All parents who have children with autism have asked questions such as, "Why
our child?" and "Is it some thing or things we did or didn't
do that caused our child's autism?" It is inevitable for parents
with a history of Lyme disease or Lyme-related infections to wonder if Lyme
infections could be related to their children's autism and autism-related
For the co-founders of Lyme Induced Autism (LIA) Foundation, Tami Duncan and
Kathy Blanco, both mothers with Lyme disease and with children on the autism
spectrum, the questions were obvious. The answers have been more elusive, especially
because of the lack of clinical research combining knowledge in these two areas.
These women share the concerns of many parents who ask why so few physicians
and researchers do not consider chronic Borreliosis as an inciting or contributing
factor in autism. That was their purpose in starting the LIA Foundation, an
organization that focuses on the possible connections of Lyme in autism.
It was LIA's goal to bring together parents, physicians, and researchers,
all with diverse backgrounds and experiences, around one table at a "think
tank" to share their knowledge and begin the process of choosing optimal
methods for testing and treating this complex illness in the sensitive and
often impaired immune systems of autistic children. Another major goal was
to have both clinicians experienced in treating Lyme disease and/or those experienced
in treating autism share ideas. Therefore, Lyme Literate Medical Doctor (LLMD)
and Defeat Autism Now! (DAN) practitioners were invited from all over the country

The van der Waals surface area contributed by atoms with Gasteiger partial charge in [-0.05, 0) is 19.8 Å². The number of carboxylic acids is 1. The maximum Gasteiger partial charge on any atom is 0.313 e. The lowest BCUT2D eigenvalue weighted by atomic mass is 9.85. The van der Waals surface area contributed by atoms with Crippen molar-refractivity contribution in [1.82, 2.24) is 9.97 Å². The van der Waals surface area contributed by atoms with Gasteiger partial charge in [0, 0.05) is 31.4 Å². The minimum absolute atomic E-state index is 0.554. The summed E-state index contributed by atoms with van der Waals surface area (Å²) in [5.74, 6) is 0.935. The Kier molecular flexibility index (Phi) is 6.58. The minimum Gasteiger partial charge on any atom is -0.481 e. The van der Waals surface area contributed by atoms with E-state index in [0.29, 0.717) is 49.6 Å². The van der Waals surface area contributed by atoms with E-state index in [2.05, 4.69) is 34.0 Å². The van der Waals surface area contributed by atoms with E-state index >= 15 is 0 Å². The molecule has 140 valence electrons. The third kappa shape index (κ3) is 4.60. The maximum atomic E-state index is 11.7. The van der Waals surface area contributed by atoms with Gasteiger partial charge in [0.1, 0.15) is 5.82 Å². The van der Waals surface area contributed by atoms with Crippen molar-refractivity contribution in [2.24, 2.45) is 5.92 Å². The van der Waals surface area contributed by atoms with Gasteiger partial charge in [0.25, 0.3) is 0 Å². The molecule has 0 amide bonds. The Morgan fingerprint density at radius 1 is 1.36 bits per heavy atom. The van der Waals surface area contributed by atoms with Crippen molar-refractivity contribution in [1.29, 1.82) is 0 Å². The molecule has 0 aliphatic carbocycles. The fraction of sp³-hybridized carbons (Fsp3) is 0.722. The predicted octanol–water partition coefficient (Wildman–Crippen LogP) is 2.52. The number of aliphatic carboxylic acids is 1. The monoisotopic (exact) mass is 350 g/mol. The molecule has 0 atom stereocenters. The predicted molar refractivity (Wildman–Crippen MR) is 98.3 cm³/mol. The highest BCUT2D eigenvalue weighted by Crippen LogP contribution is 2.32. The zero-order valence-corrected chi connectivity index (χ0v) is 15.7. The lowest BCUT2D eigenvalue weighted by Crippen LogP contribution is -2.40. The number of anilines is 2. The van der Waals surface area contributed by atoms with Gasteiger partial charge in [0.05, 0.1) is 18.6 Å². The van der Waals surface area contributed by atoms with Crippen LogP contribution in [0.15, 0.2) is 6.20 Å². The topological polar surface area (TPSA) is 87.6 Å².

to take part in the first LIA Foundation Think Tank, which took place on January
27 and 28, 2007 in San Diego .
The LIA Foundation was represented by the following:
Tami Duncan – President and Co-founder
Kathy Blanco – Vice-President and Co-founder
Antoinette Grewal – Executive Board Member
Practitioners and researchers included the following:
John L.Kucera, MD – Family and Holistic Medicine, DAN! Practitioner
Warren Levin, MD – Integrative Complimentary Medicine, LLMD,
DAN! Practitioner (VA)
Nicola McFazdean, ND – Naturopath, DAN! Practitioner (CA)
Garth L. Nicolson, PhD – Chief Science Officer, Institute of
Molecular Medicine (CA)
Geoffrey Radoff, MD – Homeopathic Medicine, DAN! Practitioner
(CA and AZ)
Joyatsna Shah, PhD, CCLD, MBA – Igenex Reference Laboratory (CA)
Anthony R.Torres, MD – Clinical Researcher, Utah State University
D. Tobin Watkinson, DC – Homeopathy, Electro-medicine, Complex
Kurt N. Woeller, DO – Integrative Medicine, DAN! Practitioner
Jeff Wulfman, MD – LLMD, DAN! Practitioner (VT)
Therese H. Yang, MD – Family Medicine, LLMD (CA)
Also contributing were Bob Sands of San Diego Hyperbaric; Carline
Banks, patient liaison working with Dr. Radoff; and, finally, Troy
Duncan, representing spouses of those with Lyme disease and fathers
of children with autism.
Tami Duncan began with a review of the mission and activities of LIA
Foundation. Each activity contributes to one of three goals: Awareness,
Education, and Research. Tami also discussed plans for future programs
and the critical need for funding, especially for additional research.
Kathy Blanco discussed the current situation in the autism medical
community and the possible reasons why most physicians do not consider
or are not aware of chronic Borreliosis as an inciting or contributing
factor in autism. She emphasized that infection-based causality and
co-factors need to be explored in more detail. Examples of possible
commonalties of Lyme disease and Autism Spectrum Disorder (ASD) were
presented (e.g., genetic patterns: HLA-D4 more common in both). Since
children with health problems related to these two issues are often